Visual Literacy and Global Understanding

Visual Literacy and Global Understanding

DOI: 10.4018/978-1-5225-2691-9.ch002
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Abstract

Visual literacy is taking on new importance in the media saturated culture in which we all live. Everyone is inundated with visual stimulation each day and with the amount of time spent on the computer, and with social media, that stimulation is not likely to decline. The result is a need to be able to critically evaluate visual information in the same way that we have been taught to critically read written text. This is the field of visual literacy, and while it has existed for some time, it has become the focal point of many twenty-first century skills frameworks. It is no longer optional to be able to understand visual information. This chapter explains what visual literacy means, and how cultural differences impact the interpretation of visual information.
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What Is Visual Literacy?

Generally speaking, visual literacy refers to the ability that enables an individual to interpret and create images. Visual literacy is not a new idea or concept, and has existed from as early as the 1960s. However, the role and place of visual literacy has changed dramatically with the introduction of the Internet. Historically, visual literacy was discussed in the context of visual arts, and was really supplemental to other types of literacy. Our society has become so visual with technology that visual literacy is no longer a luxury, but is essential for all people in society. With the emergence of the central focus of visual literacy, there have been a host of types of literacies defined relative to the consumption of media, and the definitions vary and are in flux, and are under the larger umbrella of “21st Century Skills” or “21st Century Literacy.” (Jones & Flannigan, 2006) The components of these literacies are:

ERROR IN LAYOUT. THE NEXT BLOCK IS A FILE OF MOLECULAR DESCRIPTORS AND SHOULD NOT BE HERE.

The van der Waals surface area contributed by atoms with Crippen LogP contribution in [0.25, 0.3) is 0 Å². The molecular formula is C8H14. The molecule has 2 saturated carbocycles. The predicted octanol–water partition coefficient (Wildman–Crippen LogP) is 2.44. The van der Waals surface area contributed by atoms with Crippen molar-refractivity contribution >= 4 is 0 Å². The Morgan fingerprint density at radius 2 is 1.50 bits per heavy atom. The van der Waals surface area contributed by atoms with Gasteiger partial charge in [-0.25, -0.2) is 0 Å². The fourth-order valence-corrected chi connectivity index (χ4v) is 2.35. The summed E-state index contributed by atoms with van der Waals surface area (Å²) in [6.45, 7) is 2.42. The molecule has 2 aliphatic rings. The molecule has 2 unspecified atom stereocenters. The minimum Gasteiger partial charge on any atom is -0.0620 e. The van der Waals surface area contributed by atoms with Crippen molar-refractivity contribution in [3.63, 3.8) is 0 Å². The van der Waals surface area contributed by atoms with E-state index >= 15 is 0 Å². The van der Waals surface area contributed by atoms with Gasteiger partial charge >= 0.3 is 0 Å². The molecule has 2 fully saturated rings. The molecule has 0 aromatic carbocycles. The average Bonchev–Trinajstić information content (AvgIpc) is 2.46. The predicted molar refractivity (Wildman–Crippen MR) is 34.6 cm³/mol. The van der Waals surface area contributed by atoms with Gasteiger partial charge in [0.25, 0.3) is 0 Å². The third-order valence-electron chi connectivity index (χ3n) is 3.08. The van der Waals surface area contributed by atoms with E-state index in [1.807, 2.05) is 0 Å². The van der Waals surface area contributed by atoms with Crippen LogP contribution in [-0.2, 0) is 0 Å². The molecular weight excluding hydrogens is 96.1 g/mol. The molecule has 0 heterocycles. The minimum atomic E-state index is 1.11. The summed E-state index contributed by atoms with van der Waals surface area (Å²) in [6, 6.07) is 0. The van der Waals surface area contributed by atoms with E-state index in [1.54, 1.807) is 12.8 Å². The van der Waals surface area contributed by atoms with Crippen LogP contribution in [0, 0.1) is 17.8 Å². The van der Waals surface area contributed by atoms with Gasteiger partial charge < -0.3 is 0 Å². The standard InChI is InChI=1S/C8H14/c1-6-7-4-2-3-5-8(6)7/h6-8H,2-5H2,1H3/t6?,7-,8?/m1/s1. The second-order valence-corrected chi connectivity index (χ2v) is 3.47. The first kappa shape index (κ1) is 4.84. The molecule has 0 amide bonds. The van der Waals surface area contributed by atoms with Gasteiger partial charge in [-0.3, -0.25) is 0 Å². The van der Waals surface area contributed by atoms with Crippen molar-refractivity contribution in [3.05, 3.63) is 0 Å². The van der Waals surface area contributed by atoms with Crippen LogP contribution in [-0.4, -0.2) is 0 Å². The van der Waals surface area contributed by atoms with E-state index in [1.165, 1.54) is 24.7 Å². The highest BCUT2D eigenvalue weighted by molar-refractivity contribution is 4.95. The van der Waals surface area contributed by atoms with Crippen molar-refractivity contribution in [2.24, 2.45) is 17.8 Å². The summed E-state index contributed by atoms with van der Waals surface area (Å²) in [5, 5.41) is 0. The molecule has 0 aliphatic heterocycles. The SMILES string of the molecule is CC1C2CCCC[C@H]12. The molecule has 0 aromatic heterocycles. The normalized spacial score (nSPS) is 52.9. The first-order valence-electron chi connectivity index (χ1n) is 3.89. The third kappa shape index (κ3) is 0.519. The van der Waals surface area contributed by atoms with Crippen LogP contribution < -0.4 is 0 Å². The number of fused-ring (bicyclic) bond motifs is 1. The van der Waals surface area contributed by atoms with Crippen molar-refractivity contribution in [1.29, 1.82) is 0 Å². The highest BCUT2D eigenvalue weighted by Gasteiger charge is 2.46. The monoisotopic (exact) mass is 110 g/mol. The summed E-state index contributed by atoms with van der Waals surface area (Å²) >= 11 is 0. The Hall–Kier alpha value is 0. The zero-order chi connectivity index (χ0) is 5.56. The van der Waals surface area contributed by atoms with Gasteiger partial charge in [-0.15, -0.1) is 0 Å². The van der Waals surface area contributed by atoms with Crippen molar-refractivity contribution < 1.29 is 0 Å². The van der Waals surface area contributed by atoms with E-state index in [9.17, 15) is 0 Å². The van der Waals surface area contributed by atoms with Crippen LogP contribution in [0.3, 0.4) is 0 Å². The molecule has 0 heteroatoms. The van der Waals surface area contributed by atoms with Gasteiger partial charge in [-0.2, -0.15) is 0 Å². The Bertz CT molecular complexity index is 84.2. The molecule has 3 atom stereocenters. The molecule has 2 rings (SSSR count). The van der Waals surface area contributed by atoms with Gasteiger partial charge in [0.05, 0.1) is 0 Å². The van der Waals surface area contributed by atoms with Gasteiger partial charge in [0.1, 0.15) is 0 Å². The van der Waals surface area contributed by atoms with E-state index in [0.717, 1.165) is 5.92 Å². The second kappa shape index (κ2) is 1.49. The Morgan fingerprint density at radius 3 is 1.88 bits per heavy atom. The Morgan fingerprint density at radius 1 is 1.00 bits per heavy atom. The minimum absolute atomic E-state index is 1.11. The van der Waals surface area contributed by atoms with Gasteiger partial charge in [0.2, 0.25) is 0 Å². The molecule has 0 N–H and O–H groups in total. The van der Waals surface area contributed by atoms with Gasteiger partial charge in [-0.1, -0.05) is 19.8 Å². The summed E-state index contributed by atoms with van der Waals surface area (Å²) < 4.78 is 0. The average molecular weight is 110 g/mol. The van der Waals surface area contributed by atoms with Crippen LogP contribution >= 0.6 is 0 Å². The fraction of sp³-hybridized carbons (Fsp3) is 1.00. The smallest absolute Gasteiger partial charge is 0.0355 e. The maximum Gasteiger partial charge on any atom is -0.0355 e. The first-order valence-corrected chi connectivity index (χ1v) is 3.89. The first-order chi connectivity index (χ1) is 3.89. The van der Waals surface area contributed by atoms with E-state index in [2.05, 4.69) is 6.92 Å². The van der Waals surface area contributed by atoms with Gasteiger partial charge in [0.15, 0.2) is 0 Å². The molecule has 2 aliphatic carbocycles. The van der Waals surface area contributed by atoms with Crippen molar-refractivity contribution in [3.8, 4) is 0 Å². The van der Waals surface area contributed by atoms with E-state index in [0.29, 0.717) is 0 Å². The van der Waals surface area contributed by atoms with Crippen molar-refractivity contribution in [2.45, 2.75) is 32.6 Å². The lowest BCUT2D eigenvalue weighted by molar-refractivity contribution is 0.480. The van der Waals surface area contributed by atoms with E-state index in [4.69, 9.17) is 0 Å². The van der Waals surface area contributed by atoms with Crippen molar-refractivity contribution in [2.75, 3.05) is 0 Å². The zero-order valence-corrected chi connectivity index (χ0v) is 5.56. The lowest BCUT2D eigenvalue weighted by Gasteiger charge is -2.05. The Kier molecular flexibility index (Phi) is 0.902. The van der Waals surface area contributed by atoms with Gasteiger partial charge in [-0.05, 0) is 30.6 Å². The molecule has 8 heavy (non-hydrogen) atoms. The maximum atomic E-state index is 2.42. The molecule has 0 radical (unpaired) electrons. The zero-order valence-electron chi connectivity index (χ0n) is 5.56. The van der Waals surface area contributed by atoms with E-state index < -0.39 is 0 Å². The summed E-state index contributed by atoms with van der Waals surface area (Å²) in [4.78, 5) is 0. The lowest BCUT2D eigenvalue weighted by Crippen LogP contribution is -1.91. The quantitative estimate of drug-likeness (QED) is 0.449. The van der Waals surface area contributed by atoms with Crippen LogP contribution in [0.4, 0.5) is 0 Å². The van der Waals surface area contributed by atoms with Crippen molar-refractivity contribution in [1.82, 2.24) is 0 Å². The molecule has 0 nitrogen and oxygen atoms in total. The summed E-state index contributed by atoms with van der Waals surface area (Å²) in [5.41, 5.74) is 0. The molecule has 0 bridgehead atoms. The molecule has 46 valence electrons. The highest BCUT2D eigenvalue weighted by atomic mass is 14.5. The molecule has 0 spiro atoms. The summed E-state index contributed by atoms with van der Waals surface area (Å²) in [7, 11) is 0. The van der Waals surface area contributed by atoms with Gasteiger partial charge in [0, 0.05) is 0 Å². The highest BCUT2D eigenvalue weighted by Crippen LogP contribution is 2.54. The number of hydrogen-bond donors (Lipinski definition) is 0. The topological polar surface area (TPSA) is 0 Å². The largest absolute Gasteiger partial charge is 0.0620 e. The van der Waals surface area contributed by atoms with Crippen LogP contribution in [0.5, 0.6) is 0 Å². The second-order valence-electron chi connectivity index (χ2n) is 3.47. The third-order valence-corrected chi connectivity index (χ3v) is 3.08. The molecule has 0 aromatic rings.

• Digital Literacy

  • New Media Literacy

  • Information Literacy

  • Lateral Literacy: Hypermedia and Thinking

  • Photo-visual Literacy

  • Reproduction Literacy

  • Today’s Literacy

  • Visual Literacy

Definitions for all of these literacies are not provided here, as not all of them are relevant to issues involved in developing visual assessments, specifically visual assessments that are culturally flexible; that is, they can be used across multiple cultures. This list is provided to illustrate the complexity of literacy in the technology age, where people are interacting with media in new and increasingly complex ways. The most relevant type of literacy for the purposes of this book is Visual Literacy. While there are myriad definitions of Visual Literacy, the themes of the definitions are very similar. The Association of College and Research Libraries (ACRL) defines Visual Literacy in a Higher Education environment as the ability to:

  • Determine the nature and extent of the visual materials needed

  • Find and access needed images and visual media effectively and efficiently

  • Interpret and analyze the meanings of images and visual media

  • Evaluate images and their sources

  • Use images and visual media effectively

  • Design and create meaningful images and visual media

  • Understand many of the ethical, legal, social, and economic issues surrounding the creation and use of images and visual media, and access and use visual materials ethically.

The most salient aspect of visual literacy in terms of engaging with a visual assessment is “interpret and analyze the meanings of images and visual media.” The ACRL identifies four performance indicators associated with this standard. These are:

  • 1.

    The visually literate student identifies information relevant to an image’s meaning.

  • 2.

    The visually literate student situates an image in its cultural, social, and historical contexts.

  • 3.

    The visually literate student identifies the physical, technical, and design components of an image.

  • 4.

    The visually literate student validates interpretation and analysis of images through discourse with others.

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